Feminism Vs Radical Feminism

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Radical feminism is defined as a philosophy that emphasizes the patriarchal roots of inequality between men and women. As well as the social dominance of women by men. Radical feminism has been established in the wider radical movement where women had participated in anti-war and New Left political movements of the 1960s. Women were finding themselves excluded from equal power by the men within the movement. Radical feminism viewed patriarchy as dividing rights, privileges and power primarily by sex, this resulted in the oppression of women and privileging men.
Radical feminism opposes existing political and social organization in general because it is inherently tied to patriarchy. Radical feminists were skeptical of political action within the current system, and instead they wanted to focus on culture change that undermines patriarchy and associated hierarchical structures. Radical feminists are often more militant in their approach in terms of getting to the root of the problem as opposed to other feminists. A radical feminist aims to break down the patriarchy system instead of just making minor adjustments to the system through legal changes. Radical feminists also resisted reducing oppression to an economic or class issue, where as socialist or Marxist feminism may have done.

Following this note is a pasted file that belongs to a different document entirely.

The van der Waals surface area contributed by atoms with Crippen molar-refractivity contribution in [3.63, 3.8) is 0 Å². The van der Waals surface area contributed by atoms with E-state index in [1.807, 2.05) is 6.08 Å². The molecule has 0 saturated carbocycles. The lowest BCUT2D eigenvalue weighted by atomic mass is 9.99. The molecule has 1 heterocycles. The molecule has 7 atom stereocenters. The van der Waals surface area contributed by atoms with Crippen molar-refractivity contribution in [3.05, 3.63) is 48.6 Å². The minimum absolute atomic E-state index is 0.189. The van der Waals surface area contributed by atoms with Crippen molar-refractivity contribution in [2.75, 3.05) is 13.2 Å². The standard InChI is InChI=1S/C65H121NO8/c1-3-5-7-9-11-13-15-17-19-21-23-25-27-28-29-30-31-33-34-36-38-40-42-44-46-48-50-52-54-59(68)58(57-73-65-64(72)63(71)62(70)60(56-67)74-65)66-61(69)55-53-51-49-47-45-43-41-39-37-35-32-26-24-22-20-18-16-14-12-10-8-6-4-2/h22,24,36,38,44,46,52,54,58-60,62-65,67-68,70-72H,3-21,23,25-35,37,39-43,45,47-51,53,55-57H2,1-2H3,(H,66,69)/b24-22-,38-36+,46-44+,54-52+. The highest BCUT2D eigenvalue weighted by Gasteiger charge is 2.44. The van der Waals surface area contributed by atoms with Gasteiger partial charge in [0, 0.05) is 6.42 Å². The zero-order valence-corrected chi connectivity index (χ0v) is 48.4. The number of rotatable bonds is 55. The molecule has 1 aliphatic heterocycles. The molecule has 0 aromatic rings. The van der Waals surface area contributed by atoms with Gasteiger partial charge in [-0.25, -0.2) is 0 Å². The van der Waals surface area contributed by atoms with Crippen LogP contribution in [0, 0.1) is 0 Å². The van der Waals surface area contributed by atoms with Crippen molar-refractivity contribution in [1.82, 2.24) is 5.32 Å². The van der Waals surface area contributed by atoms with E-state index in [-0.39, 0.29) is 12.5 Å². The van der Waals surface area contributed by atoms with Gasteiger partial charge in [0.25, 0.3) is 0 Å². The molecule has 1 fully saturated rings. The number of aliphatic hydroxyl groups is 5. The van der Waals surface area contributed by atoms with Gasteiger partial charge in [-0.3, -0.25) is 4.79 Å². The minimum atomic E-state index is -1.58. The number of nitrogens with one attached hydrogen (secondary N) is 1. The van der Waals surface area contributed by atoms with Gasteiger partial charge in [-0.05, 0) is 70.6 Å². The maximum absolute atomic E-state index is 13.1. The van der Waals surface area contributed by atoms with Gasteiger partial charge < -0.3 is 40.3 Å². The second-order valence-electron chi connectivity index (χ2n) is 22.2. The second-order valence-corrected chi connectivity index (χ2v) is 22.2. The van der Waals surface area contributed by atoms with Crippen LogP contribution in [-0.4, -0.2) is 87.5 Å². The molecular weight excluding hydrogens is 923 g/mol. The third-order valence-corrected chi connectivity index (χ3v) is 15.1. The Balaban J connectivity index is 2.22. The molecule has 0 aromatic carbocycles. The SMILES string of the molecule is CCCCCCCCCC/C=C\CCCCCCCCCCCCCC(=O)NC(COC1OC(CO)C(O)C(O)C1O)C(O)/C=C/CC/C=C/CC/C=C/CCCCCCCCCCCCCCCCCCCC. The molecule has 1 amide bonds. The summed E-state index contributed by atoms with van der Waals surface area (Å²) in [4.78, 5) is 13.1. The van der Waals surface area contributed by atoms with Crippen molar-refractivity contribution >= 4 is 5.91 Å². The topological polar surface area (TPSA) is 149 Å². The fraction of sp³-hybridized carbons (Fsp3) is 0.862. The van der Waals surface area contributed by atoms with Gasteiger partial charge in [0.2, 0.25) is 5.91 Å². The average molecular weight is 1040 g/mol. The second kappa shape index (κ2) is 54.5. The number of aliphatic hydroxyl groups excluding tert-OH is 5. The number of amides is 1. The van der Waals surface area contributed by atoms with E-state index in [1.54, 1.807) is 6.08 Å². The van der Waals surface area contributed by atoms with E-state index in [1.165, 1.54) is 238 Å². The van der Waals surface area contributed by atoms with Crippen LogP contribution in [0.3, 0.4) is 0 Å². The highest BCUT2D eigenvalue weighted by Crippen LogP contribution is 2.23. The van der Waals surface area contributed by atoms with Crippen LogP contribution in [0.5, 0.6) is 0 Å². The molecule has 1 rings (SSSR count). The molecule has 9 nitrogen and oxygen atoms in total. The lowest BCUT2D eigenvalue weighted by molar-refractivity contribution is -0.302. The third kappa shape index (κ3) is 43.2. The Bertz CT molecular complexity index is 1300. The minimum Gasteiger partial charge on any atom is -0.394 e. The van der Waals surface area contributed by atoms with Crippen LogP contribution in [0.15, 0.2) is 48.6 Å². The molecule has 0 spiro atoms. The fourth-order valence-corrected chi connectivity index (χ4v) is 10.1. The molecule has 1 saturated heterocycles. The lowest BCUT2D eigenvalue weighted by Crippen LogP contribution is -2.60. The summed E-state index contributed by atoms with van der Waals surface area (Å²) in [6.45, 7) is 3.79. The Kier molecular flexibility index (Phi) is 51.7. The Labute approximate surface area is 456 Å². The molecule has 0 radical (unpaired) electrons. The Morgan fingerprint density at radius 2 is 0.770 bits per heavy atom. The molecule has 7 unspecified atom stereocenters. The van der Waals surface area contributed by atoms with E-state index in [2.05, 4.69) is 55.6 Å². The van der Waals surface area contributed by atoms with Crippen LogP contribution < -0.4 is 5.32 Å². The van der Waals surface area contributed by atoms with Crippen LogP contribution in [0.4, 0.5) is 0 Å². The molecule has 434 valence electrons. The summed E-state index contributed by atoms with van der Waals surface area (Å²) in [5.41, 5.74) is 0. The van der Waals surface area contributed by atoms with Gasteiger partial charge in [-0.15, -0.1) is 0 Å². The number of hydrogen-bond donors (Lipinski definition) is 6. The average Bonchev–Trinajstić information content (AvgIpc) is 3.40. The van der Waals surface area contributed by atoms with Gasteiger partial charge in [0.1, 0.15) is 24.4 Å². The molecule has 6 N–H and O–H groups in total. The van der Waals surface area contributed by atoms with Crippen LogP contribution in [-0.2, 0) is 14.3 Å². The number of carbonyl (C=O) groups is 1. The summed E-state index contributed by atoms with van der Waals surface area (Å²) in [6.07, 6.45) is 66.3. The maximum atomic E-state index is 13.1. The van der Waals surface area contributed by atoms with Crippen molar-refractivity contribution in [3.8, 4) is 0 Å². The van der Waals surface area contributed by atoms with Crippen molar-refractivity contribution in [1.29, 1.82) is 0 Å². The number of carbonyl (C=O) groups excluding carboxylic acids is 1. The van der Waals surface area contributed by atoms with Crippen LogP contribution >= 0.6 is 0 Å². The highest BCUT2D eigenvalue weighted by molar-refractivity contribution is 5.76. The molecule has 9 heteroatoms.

Radical feminism opposes patriarchy power, not just men. Racial feminism want to eliminate male supremacy within social and economic standpoints.

Socialist feminism is defined as women
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